Women Candidates Score Another Victory as FEC Rules Campaign Funds Can Be Used for Child Care

In an unprecedented move, the Federal Election Commission has given a first-time female candidate the green light to use a portion of her campaign funds to pay for child care.

The FEC ruled on Thursday that the request from Liuba Grechen Shirley, who's running in New York's 2nd District, fell under the "Act and Commission regulations," which permits candidates to use campaign funds for "specific purposes, including 'ordinary and necessary expenses incurred in connection with the duties of the individual as a holder of Federal office.'"

Grechen Shirley petitioned the commission in April, arguing that if she was going to defeat her primary opponent and topple 13-term Republican incumbent Pete King, she was going to need some help—from her babysitter.

"Our babysitter is just as important as my campaign manager or my finance director," Grechen Shirley told Newsweek last month. "She's just as integral, and she's paid as staff. I couldn't run my campaign without her."

When Grechen Shirley, the full-time caregiver of two toddlers, announced her candidacy in October, she became an expert multitasker, perhaps even more so than most mothers already are. Grechen Shirley said she would drop her 3-year-old, Mila, off at nursery school and walk around the neighborhood with her son, Nicholas, for a few hours, answering emails, making constituent phone calls and generally trying to get her campaign off the ground. Now, her days look a little different: Every morning, a babysitter comes over for a few hours to watch the children while the candidate conducts her campaign business from her home office upstairs.

The change has made a huge difference for her campaign, according to Grechen Shirley.

With a record number of women running for office in 2018, many have asked why child care costs should not be considered part of the campaign.

Hillary Clinton was among them, penning her own letter to the FEC last month, asking that the commission approve Grechen Shirley's request, a case she said was "especially striking" since Grechen Shirley wouldn't require child care if she were not running a campaign.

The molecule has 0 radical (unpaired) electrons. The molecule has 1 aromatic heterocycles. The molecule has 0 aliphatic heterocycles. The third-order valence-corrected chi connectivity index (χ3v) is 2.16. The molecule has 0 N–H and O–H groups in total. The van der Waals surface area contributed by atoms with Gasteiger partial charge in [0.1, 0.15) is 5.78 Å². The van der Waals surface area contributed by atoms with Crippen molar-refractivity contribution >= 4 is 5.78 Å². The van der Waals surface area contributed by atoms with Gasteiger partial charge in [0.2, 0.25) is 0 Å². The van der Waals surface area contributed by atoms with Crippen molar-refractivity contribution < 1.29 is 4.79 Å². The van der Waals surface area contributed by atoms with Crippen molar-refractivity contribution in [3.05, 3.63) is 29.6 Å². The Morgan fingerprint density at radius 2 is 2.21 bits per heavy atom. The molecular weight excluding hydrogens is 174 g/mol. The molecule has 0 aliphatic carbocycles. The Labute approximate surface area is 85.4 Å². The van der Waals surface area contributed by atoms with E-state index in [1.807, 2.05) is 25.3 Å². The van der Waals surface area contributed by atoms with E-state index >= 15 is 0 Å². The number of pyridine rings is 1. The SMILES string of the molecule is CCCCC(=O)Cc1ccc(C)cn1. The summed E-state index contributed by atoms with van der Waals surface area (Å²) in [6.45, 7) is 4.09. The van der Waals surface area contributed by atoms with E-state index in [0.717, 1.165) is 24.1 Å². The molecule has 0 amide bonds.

"Denying Ms. Shirley's request would undermine the Commission's previous advisory opinions, discourage young mothers from seeking elective office, and deprive parents of ordinary means of the opportunity to serve," Clinton wrote in her letter. "Young women like Ms. Shirley are now running for office in record-breaking numbers.... Under a plain reading of the law, as applied to Ms. Shirley's facts, the answer to her question can only be 'yes.'"

On Wednesday, 24 members of Congress joined Clinton's call and submitted a joint letter to the FEC in favor of Grechen Shirley's request.

The FEC's Thursday decision is just the latest gain in the ongoing struggle to make the political arena friendlier to women and mothers.

After worrying for months that becoming the first sitting senator to give birth while in office would mean temporarily relinquishing her voting power and, by extension, ability to do her job, Illinois Senator Tammy Duckworth won the right to bring her daughter onto the Senate floor. Before an April change to Senate Rule 23, which states family members are banned from the Senate floor, some speculated that Duckworth might have to breastfeed her newborn in a nearby bathroom.

It's obstacles like these, Grechen Shirley said, that make it difficult for women to see where they fit into political life. And it often starts with deciding whether or not to run for the very first time.

"My children were my biggest hesitation when I was considering whether or not to run for office," Grechen Shirley told Newsweek. "In the end, they're the reason I decided to go through with it. I want to see more people in Congress who understand what it's like to have to worry about child care and mortgages and students loans, because those are the people who are going to give us a voice."

Women Candidates Score Another Victory as FEC Rules Campaign Funds Can Be Used for Child Care | U.S.